Choosing the Right KAYAK Paddle Depends Upon:
* The kayak you are using (length, width and weight)
* Your height and level of fitness
* Paddling conditions (typical size of lake or river, wind, current, etc.)
* The length of outing
* Other personal preferences
Style, Blade Shape and Surface Area
* High-angle paddlers keep the shaft more vertical during their stroke and typically use a shorter, wider blade and a shorter kayak paddle. This allows a more powerful, athletic stroke.
* A low-angle stroke keeps the kayak paddle relatively horizontal as you paddle. Paddlers that use this less fatiguing stroke often use a longer, thinner blade.
* Smaller paddlers and those that are not in speed choose blades with less surface area; those that want more power and desire a bigger "bite" on the water go for larger blades.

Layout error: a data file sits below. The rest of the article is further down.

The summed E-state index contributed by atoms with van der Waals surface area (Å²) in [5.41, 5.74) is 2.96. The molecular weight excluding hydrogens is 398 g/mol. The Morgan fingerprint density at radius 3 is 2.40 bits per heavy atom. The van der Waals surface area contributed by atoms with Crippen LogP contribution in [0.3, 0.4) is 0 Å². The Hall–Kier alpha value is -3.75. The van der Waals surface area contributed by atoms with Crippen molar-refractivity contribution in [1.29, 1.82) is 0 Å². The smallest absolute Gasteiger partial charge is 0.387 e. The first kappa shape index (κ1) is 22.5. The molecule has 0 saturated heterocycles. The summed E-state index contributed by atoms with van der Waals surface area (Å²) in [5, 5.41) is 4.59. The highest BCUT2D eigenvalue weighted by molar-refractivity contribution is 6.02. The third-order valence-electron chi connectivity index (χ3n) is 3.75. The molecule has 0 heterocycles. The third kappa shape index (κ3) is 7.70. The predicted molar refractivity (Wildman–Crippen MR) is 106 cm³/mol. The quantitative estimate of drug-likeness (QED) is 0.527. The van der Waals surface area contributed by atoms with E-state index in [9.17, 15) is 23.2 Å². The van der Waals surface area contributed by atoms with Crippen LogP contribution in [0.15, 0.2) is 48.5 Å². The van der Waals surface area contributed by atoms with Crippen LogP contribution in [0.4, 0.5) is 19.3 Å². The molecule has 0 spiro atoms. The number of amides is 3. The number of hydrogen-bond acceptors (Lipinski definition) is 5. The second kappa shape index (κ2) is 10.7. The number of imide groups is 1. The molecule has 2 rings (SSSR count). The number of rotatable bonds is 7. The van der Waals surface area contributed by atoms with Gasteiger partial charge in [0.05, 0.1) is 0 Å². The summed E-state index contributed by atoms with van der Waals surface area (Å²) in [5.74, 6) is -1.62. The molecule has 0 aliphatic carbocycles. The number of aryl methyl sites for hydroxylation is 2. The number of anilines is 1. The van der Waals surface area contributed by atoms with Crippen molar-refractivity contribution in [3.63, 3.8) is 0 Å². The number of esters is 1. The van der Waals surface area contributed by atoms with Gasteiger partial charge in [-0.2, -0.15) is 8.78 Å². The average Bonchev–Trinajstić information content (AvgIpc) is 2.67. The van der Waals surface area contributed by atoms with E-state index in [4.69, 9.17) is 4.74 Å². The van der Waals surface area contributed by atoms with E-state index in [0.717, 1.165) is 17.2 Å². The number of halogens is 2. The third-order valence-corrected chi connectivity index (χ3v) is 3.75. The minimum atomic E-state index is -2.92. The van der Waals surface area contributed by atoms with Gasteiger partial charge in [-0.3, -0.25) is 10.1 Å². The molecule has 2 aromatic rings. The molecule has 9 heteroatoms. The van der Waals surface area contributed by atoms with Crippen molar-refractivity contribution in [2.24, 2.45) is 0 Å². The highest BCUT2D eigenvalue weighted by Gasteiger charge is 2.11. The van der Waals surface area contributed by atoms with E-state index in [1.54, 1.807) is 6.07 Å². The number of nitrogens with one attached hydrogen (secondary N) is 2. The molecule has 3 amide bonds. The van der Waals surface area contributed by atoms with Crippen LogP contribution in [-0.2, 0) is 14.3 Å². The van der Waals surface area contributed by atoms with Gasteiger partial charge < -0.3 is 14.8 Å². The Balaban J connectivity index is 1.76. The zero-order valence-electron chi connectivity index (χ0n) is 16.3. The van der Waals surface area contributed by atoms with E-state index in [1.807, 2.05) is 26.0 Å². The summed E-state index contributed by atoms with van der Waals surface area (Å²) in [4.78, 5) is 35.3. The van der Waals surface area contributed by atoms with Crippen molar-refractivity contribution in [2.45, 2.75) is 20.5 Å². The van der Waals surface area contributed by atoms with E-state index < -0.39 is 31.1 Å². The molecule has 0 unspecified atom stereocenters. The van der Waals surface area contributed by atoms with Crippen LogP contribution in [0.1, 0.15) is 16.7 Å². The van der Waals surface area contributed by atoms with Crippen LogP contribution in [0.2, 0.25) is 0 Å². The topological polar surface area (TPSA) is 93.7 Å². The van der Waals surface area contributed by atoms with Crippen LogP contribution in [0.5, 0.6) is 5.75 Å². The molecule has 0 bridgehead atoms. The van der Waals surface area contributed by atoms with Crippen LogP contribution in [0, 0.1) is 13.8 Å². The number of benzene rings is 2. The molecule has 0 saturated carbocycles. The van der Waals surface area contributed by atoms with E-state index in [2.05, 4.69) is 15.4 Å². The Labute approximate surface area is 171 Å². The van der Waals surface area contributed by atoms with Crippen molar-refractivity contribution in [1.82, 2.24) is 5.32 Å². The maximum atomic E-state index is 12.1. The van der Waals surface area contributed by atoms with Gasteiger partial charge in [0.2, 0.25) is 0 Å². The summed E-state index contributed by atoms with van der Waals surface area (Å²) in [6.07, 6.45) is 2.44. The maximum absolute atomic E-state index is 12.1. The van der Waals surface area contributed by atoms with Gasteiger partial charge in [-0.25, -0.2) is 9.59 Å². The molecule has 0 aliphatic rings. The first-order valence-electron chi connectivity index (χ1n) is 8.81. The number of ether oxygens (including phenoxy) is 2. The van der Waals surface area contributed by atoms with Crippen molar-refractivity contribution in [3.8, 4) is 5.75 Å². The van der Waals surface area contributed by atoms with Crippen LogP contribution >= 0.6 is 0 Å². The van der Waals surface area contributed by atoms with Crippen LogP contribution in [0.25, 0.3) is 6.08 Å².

* All of Bending Branches blades use a dihedral shape, a shallow v-shaped cross section, which makes them pull smoothly through the water without flutter.
Injection-molded blades provide the perfect blend of weight and durability; ideal for those that find themselves often pushing off rocks and gravel bars. Nylon or polypropylene blades, reinforced with glass are perfect for all conditions.
Traditionalists like the buoyancy and superior stiffness of wood blades, even though they are slightly heavier than plastic.
Aluminum shafts are inexpensive strong and light, ideally suited to beginners. Upgrading to a fiberglass shaft will deliver an optimal feel of warmth on the hands and lightweight to improve your endurance. Bending Branches stiff efficient and responsive carbon shafts dramatically reduce weight, allowing for longer paddling with less fatigue.